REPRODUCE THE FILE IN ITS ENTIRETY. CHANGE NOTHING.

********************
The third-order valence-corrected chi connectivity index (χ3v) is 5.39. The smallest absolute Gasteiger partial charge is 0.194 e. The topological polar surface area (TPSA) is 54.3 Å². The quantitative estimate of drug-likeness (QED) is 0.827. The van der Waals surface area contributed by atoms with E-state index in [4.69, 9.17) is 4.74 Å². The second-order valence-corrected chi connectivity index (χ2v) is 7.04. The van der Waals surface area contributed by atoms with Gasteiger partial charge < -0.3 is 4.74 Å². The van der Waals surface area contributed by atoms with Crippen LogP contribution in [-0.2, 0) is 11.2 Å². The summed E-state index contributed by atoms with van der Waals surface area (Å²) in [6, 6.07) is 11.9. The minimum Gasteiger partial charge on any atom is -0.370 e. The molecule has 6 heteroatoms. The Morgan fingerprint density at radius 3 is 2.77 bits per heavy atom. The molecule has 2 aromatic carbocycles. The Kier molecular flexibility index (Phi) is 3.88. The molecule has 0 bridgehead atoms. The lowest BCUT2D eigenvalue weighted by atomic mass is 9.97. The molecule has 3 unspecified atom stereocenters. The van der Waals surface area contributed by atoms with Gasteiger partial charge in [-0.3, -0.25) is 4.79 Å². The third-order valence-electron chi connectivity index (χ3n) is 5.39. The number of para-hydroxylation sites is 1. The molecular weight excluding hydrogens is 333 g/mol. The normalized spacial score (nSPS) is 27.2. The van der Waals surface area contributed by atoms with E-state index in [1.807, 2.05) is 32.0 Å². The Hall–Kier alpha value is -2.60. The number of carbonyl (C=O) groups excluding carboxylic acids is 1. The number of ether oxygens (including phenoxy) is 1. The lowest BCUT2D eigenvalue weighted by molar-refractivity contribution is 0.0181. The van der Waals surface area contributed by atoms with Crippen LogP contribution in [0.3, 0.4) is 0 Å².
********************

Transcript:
The third-order valence-corrected chi connectivity index (χ3v) is 5.39. The smallest absolute Gasteiger partial charge is 0.194 e. The topological polar surface area (TPSA) is 54.3 Å². The quantitative estimate of drug-likeness (QED) is 0.827. The van der Waals surface area contributed by atoms with E-state index in [4.69, 9.17) is 4.74 Å². The second-order valence-corrected chi connectivity index (χ2v) is 7.04. The van der Waals surface area contributed by atoms with Gasteiger partial charge < -0.3 is 4.74 Å². The van der Waals surface area contributed by atoms with Crippen LogP contribution in [-0.2, 0) is 11.2 Å². The summed E-state index contributed by atoms with van der Waals surface area (Å²) in [6, 6.07) is 11.9. The minimum Gasteiger partial charge on any atom is -0.370 e. The molecule has 6 heteroatoms. The Morgan fingerprint density at radius 3 is 2.77 bits per heavy atom. The molecule has 2 aromatic carbocycles. The Kier molecular flexibility index (Phi) is 3.88. The molecule has 0 bridgehead atoms. The lowest BCUT2D eigenvalue weighted by atomic mass is 9.97. The molecule has 3 unspecified atom stereocenters. The van der Waals surface area contributed by atoms with Gasteiger partial charge in [-0.3, -0.25) is 4.79 Å². The third-order valence-electron chi connectivity index (χ3n) is 5.39. The number of para-hydroxylation sites is 1. The molecular weight excluding hydrogens is 333 g/mol. The normalized spacial score (nSPS) is 27.2. The van der Waals surface area contributed by atoms with E-state index in [1.807, 2.05) is 32.0 Å². The Hall–Kier alpha value is -2.60. The number of carbonyl (C=O) groups excluding carboxylic acids is 1. The number of ether oxygens (including phenoxy) is 1. The lowest BCUT2D eigenvalue weighted by molar-refractivity contribution is 0.0181. The van der Waals surface area contributed by atoms with Crippen LogP contribution in [0.3, 0.4) is 0 Å².